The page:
Central Europe Review: politics, society and culture in Central and Eastern Europe
Vol 0, No 2
5 October 1998

C S A R D A S:
Another Brick in the Wall

Gusztav Kosztolanyi

Thursday, 3 September, was just a normal schoolday like any other for the children at Imre Foldi Primary school in Hajduhadhaz, Hungary. Until the lunchbreak, that is, when, assembling in the refectory, they were subjected to a vicious attack by a teacher, Annamaria Rapcsak, who slashed eight of the pupils with a breadknife, also injuring three adults before her rampage ended and she was arrested for questioning. Although some of the children were kept in hospital overnight for observation, no-one was seriously injured.

Beyond the undeniable element of tragedy, the case contained a number of other disturbing features that impressed themselves on the public consciousness. Firstly, the scene: a small settlement of some 13,000 inhabitants, of whom 2,500 are Roma. Secondly, the perpetrator: a young, single Hungarian woman in her early thirties of hitherto unblemished reputation, daughter of Mr Andras Rapcsak, the Mayor of Hodomezovasarhely and a member of Parliament (Fidesz). Thirdly, the victims: Roma from the remedial class in the annex to the main building. Fourthly, the timing: a month before the local government elections (a fact that doubtless did not escape the government's attention. The official response was swift, with Minister of Education Zoltan Pokornyi being dispatched to the school immediately).

All the ingredients of a potentially explosive cocktail are in place: ethnicity, arbitrary violence, female aggression, segregation, underachievement, exclusion, deprivation - a veritable catalogue of social taboos that prompted an earnest bout of soul-searching in the media: could the incident be dismissed as an isolated outbreak of individual madness or was it the symptom of a deeper malaise?

The psychological profile of Ms Rapcsak that emerged has a depressingly familiar ring to it from similar occurrences elsewhere. She was a loner who had not lived with her father since she was three years of age. She was quiet, religious and kept to herself. There were no prior indications that might have led anyone in her immediate circle of acquaintances to suspect that she could be a danger to herself or others. Shock and disbelief characterized the reactions. Her possible motives remain a mystery, although any suggestion of ethnic antagonism can be safely dismissed along with the wilder speculations that circulated in the aftermath of the assault, such as the rumor that she had been driven to work that morning by a couple of sinister heavies in a car with tinted glass windows who promised rewards in return for the bloody deed or that she had been spotted pouring white powder into her coffee (the subsequent toxological investigations having revealed no traces of either alcohol or drugs).

Conspiracy theories appear increasingly implausible with each passing day now that the initial indignation and outrage have subsided: although the pupils were Roma, this was more a matter of coincidence than design since they were assigned to Ms Rapcsak and presumably any child in her care would have been at risk. Nor can any reasonable inferences be made on the basis of the institution of the remedial class itself whose members are, naturally enough, drawn from the most underprivileged stratum of the local population, in this instance, the Roma. In all the 36 years that it has existed to serve the purpose of allowing its tender charges the opportunity to acquire the skills and knowledge to catch up with their peers with a view to integrating them into the mainstream at a later stage, this is the first serious problem to have arisen. (Though, regrettably, the remedial class has all too often ended up as an intellectual dead end, being far harder to graduate from in practice than in theory, as a report in Magyar Narancs points out. The term "remedial" thus has misleading connotations in that it is not assumed that the children are less able than their more fortunate counterparts, merely that they, for a variety of reasons, have not had the benefit of, say, attending nursery school or of speaking Hungarian in their home environments)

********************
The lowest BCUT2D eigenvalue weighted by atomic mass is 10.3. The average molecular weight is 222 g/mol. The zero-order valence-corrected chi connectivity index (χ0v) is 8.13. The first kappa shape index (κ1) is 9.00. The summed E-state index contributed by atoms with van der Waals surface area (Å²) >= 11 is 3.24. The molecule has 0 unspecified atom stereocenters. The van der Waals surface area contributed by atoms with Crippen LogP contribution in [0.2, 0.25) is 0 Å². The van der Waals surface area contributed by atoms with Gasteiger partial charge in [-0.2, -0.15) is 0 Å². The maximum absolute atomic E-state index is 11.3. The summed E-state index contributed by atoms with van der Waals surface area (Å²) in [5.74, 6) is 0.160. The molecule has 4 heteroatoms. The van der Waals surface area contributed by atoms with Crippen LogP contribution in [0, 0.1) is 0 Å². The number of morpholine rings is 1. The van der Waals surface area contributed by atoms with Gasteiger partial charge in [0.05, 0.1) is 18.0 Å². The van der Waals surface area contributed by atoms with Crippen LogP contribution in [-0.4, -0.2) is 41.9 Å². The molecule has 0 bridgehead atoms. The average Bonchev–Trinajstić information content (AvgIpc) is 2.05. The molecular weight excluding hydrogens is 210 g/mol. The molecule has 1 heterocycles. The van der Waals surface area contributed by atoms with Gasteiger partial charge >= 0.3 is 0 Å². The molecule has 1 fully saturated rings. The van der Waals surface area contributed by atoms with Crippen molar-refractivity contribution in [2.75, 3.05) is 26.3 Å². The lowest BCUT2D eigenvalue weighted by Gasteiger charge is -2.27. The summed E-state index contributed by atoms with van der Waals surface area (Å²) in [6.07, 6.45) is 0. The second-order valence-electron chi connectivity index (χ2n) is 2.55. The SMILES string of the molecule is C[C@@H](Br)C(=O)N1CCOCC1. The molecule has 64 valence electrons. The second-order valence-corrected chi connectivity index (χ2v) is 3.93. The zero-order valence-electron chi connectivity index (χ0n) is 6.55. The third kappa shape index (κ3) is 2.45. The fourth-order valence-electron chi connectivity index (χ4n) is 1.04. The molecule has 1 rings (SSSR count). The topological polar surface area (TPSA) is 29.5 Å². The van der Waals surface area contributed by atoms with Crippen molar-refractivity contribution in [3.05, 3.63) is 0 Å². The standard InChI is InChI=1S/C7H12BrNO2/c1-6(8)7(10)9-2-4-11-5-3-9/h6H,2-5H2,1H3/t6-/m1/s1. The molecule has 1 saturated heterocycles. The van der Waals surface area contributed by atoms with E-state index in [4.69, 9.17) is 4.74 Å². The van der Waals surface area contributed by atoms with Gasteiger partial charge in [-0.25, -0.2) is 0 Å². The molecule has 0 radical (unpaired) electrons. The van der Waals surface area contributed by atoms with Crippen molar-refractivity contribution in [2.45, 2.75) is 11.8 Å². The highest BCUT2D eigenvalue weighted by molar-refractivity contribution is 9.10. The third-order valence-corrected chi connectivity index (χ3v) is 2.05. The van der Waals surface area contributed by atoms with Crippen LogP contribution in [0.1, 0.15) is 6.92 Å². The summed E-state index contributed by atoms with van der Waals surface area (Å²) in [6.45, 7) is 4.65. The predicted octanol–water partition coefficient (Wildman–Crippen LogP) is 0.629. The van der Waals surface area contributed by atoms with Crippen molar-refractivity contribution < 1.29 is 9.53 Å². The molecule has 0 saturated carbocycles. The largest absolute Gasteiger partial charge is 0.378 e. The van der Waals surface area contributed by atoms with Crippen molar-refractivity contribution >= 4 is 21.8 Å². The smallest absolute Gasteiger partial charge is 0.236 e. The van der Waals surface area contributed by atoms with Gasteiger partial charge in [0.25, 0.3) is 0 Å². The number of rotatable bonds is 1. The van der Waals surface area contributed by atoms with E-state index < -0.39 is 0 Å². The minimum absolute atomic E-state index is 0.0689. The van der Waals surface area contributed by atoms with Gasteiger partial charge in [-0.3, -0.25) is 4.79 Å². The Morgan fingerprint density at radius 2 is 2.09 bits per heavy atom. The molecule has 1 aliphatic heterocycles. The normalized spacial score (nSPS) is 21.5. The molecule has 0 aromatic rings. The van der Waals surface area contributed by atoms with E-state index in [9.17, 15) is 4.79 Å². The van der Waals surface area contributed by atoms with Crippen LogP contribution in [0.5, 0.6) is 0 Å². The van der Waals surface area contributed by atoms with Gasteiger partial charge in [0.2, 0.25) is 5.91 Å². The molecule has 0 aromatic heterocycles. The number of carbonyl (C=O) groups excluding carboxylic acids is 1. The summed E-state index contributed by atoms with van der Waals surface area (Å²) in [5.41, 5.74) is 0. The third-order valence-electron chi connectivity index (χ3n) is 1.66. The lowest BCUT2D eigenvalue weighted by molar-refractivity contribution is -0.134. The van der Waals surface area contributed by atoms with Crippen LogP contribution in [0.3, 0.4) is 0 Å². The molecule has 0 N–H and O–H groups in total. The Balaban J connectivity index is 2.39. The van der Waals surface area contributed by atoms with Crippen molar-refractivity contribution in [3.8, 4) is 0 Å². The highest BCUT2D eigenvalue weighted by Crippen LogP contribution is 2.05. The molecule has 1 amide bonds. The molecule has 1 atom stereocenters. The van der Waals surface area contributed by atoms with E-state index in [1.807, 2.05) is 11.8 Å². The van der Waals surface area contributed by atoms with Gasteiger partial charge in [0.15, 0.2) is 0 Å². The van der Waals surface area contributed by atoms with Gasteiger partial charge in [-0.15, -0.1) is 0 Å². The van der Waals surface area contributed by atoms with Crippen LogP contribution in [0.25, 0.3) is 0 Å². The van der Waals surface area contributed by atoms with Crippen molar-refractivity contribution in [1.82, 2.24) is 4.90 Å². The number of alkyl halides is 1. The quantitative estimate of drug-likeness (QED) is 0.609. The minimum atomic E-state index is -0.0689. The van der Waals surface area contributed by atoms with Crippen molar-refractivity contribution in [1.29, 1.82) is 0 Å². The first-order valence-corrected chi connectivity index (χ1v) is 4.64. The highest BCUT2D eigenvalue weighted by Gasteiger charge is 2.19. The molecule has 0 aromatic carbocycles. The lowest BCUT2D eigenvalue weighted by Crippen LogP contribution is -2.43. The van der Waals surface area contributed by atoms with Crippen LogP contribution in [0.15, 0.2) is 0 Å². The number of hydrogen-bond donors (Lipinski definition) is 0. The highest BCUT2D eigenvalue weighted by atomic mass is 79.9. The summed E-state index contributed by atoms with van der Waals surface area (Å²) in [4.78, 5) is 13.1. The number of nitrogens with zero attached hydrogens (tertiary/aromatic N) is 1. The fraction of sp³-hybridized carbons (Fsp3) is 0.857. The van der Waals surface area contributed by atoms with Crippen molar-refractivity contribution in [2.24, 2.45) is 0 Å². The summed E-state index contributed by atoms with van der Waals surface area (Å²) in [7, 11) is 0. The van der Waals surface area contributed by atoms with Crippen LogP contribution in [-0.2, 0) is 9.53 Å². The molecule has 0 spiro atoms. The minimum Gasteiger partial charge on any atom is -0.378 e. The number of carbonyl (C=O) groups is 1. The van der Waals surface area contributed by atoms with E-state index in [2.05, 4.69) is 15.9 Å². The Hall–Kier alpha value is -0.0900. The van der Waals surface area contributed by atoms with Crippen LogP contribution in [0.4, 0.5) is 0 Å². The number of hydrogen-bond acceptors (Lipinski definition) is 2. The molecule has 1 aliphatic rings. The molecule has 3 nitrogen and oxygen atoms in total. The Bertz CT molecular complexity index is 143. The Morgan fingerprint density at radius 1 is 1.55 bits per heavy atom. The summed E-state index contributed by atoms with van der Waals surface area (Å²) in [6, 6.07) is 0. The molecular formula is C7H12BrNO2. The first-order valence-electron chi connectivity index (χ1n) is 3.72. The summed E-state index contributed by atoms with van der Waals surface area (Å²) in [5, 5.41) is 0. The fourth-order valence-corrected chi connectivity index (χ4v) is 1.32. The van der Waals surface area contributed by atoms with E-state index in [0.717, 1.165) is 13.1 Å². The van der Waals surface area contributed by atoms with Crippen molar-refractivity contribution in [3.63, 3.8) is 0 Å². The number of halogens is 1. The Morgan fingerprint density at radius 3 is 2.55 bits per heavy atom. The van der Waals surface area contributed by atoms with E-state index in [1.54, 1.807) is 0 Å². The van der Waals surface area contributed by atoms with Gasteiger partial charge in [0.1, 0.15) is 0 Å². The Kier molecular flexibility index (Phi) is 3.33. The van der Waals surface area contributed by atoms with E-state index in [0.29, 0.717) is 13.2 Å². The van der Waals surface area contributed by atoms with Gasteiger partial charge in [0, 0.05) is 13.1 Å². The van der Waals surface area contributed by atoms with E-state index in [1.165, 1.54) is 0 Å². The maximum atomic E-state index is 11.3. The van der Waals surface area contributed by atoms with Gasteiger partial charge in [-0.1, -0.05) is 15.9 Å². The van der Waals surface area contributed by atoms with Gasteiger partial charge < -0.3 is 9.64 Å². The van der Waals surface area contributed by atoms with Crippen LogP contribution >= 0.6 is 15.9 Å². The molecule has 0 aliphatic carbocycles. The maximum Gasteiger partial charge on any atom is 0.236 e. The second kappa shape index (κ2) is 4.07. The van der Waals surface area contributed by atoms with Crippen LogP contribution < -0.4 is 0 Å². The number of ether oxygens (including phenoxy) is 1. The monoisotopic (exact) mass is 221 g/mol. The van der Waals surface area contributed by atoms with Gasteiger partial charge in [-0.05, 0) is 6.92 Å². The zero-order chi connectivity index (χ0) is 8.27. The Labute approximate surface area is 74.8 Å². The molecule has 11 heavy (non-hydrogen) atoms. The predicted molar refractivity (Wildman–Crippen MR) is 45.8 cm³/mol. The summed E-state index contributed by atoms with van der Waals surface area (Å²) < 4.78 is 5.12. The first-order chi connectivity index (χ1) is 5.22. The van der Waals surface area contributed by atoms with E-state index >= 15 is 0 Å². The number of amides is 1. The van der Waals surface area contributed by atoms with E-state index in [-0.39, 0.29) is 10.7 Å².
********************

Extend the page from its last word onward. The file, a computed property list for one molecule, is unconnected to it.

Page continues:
In searching for the wider implications of the events of that afternoon, we must examine our innermost, unarticulated anxieties because it is from them that the quality of primordial drama is derived. What we encounter is a dual transgression, of gender and professional roles, a reversal and betrayal of the assumptions upon which our social transactions are founded. Instead of the nurturing, caring figure of the mother, we are presented with the specter of a deranged, female predator massacring innocents; the teacher to whom we entrust our most precious assets, our own children, who is respected as an instiller of values, an educator, is transfigured into a monster of depravity, a perversion of the kindly Ersatzmutter of our expectations. Against this onslaught there is no defense: our very system of regulating relations is exposed as vulnerable, bankrupt.

The only questions that remain are as to whether the tragedy could have been foreseen and prevented. Could an improvement in the vetting procedures for appointments help to avoid a repeat of this nightmare? Reluctantly, I would have to confess that the likelihood of mustering sufficient resources to implement such measures is very small. Furthermore, I feel that, no matter how sophisticated or ingenious a system humankind can invent, not every contingency can be anticipated, such is the might of happenstance.

In Hajduhadhaz the spiritual as well as the physical wounds are healing slowly. It is a tribute to the community that this process has not been disrupted by rancor or poisoned by a thirst for vengeance. We can all draw lessons from this forbearance.

Gusztav Kosztolanyi, 5 October 1998


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